The disadvantages of the prior art are overcome by providing a system and method for reallocating blocks in a checkpointing bitmap-based file system. The system and method allow blocks that have been deleted from the active file system but are still referenced by file system snapshots to be integrated back into the active file system. This procedure is called block reallocation. This system and method allows various file system processes to continue to free and/or allocate blocks while a checkpointing operation is ongoing. A set of bitmap management processes, located within a file system layer of a storage operating system, provides a set of procedures for managing a set of bitmaps that track the allocation status of blocks within a given file system. When attempting to reallocate a block, the bitmap management processes verify that a snapshot references the block in question before proceeding to allocate the block. The bitmap management processes also create a third copy for use when the RAID, or file storage layer of a storage operating system is currently writing the bitmap to disk during a checkpointing operation. This third copy of the bitmap can then be utilized by various file system processes to track and alter the allocation status of blocks within a file system. These file system processes can include restoring a file from a snapshot or other archival backup methodology, or utilizing a file folding methodology to reduce disk usage.
The above and further advantages of the invention may be better understood by referring to the following description in conjunction with the accompanying drawings in which like reference numerals indicate identical or functionally similar elements:
A. Network Environment
B. File Servers
The file server 200 comprises a processor 202, a memory 204, a network adapter 206, a nonvolatile random access memory (NVRAM) 208 and a storage adapter 210 interconnected by system bus 212. Contained within the memory 204 is a storage operating system 300 that implements a file system to logically organize the information as a hierarchical structure of directories and files on the disks. In the illustrative embodiment, the memory 204 comprises storage locations that are addressable by the processor and adapters for storing software program code. The operating system 300, portions of which are typically resident in memory and executed by the processing elements, functionally organizes the filer by inter alia, invoking storage operations in support of a file service implemented by the file server.
The network adapter 206 comprises a mechanical, electrical and signaling circuitry needed to connect the file server 200 to client 104 over network cloud 102. The client 104 maybe a general-purpose computer configured to execute applications, such as data base applications. Moreover, the client 104 may interact with the filer server 200 in accordance with the client/server model of information delivery. That is, the client may request the services of the file server, and the file server may return the results of the services requested by the client, by exchanging packets defined by an appropriate networking protocol.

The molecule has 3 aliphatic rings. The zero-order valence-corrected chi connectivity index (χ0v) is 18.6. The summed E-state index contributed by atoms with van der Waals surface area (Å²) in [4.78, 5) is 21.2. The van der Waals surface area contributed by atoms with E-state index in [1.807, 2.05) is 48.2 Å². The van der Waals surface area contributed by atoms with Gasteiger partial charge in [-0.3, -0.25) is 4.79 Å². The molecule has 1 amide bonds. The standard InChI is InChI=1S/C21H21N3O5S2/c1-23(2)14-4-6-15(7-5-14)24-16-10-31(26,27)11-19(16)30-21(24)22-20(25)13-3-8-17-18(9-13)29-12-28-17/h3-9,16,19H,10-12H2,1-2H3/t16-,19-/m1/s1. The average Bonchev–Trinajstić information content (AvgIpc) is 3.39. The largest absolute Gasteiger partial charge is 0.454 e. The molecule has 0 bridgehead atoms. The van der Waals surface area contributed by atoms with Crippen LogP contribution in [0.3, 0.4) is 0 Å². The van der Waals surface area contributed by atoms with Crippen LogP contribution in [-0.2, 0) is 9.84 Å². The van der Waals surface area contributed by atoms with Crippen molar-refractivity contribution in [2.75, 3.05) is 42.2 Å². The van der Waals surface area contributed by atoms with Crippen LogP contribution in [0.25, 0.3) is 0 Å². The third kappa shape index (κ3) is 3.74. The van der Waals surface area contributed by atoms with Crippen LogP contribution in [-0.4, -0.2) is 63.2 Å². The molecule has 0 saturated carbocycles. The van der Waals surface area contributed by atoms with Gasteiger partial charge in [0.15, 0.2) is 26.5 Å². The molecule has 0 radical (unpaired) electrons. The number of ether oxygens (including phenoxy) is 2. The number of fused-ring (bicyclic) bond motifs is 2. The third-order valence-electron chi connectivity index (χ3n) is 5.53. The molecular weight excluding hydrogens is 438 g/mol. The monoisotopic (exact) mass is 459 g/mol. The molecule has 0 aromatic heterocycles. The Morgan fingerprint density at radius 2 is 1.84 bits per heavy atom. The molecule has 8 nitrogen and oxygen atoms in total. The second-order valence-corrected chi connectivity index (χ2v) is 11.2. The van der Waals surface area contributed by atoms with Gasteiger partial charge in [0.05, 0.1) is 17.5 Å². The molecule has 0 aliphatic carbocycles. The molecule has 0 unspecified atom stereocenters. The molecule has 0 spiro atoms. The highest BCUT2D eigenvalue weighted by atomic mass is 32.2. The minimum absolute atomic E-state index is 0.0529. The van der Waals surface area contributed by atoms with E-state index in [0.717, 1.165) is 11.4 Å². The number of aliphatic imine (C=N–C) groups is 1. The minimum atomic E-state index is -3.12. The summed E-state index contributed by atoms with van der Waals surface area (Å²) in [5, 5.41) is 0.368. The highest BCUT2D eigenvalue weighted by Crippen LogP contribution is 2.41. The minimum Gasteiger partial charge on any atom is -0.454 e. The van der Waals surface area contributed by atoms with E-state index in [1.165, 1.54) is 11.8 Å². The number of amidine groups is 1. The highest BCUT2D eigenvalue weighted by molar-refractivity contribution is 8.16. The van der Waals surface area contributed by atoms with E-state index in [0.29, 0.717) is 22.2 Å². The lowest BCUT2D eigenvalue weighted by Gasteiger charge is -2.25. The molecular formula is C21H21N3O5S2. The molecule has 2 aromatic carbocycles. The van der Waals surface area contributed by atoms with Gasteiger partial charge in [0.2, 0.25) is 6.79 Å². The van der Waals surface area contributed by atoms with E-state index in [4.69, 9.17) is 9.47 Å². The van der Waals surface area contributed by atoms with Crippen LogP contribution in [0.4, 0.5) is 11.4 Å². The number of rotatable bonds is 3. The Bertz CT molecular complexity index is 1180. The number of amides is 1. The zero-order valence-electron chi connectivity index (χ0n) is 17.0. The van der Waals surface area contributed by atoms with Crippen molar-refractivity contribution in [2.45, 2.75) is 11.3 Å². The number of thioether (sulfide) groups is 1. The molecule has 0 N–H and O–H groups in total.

The storage adapter 210 incorporates with the storage operating system 300 executing on the file server to access information requested by the client. Information maybe stored on the disks 106 of a disk 108 (
In one exemplary file server implementation, the file server can include a non-volatile random access memory (NVRAM) 208 that provides fault-tolerant backup of data, enabling the integrity of filer server transactions to survive a service interruption based upon a power failure, or other fault.
Notably, the memory 204 includes an active map 214. The active map 214 is a bitmap data structure that is used by the file system to track which blocks are allocated by the active file system. This data structure is utilized by the storage operating system 300 to track which blocks are allocated and which are free within the file system. In accordance with certain embodiments of the invention, multiple copies of the active map may be present in memory at any given time. The use of multiple copies of the active map 214 is described below. As used herein, the term “bitmap” should be taken to mean the active map or any other suitable data structure for tracking the allocation status of disks in a file system, including, for example, an extent map that stores block ranges of free/allocated blocks instead of storing one bit per block. In alternate embodiments, the memory may include one or more snapshot maps (not shown). The snapmaps track which blocks have been allocated, or referenced by, the snapshot, similar to how the active map tracks those blocks allocated in the active file system.